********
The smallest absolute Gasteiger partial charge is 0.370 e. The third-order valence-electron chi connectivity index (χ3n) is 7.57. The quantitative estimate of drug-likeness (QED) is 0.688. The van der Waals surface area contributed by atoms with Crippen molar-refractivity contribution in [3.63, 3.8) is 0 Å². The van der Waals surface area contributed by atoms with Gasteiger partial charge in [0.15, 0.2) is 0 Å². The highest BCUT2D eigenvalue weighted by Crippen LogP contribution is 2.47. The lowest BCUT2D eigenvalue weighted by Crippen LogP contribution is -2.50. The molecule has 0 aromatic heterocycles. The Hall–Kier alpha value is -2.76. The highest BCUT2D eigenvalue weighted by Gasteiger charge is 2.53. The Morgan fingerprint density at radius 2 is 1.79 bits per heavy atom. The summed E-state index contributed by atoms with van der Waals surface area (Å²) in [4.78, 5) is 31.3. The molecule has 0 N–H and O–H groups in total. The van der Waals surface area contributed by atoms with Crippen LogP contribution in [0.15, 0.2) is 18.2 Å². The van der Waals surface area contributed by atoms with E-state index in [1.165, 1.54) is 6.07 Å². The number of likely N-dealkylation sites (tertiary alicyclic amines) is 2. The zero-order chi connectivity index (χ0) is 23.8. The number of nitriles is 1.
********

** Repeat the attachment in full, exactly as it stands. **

The smallest absolute Gasteiger partial charge is 0.370 e. The third-order valence-electron chi connectivity index (χ3n) is 7.57. The quantitative estimate of drug-likeness (QED) is 0.688. The van der Waals surface area contributed by atoms with Crippen molar-refractivity contribution in [3.63, 3.8) is 0 Å². The van der Waals surface area contributed by atoms with Gasteiger partial charge in [0.15, 0.2) is 0 Å². The highest BCUT2D eigenvalue weighted by Crippen LogP contribution is 2.47. The lowest BCUT2D eigenvalue weighted by Crippen LogP contribution is -2.50. The molecule has 0 aromatic heterocycles. The Hall–Kier alpha value is -2.76. The highest BCUT2D eigenvalue weighted by Gasteiger charge is 2.53. The Morgan fingerprint density at radius 2 is 1.79 bits per heavy atom. The summed E-state index contributed by atoms with van der Waals surface area (Å²) in [4.78, 5) is 31.3. The molecule has 0 N–H and O–H groups in total. The van der Waals surface area contributed by atoms with Crippen LogP contribution in [0.15, 0.2) is 18.2 Å². The van der Waals surface area contributed by atoms with E-state index in [1.165, 1.54) is 6.07 Å². The number of likely N-dealkylation sites (tertiary alicyclic amines) is 2. The zero-order chi connectivity index (χ0) is 23.8. The number of nitriles is 1.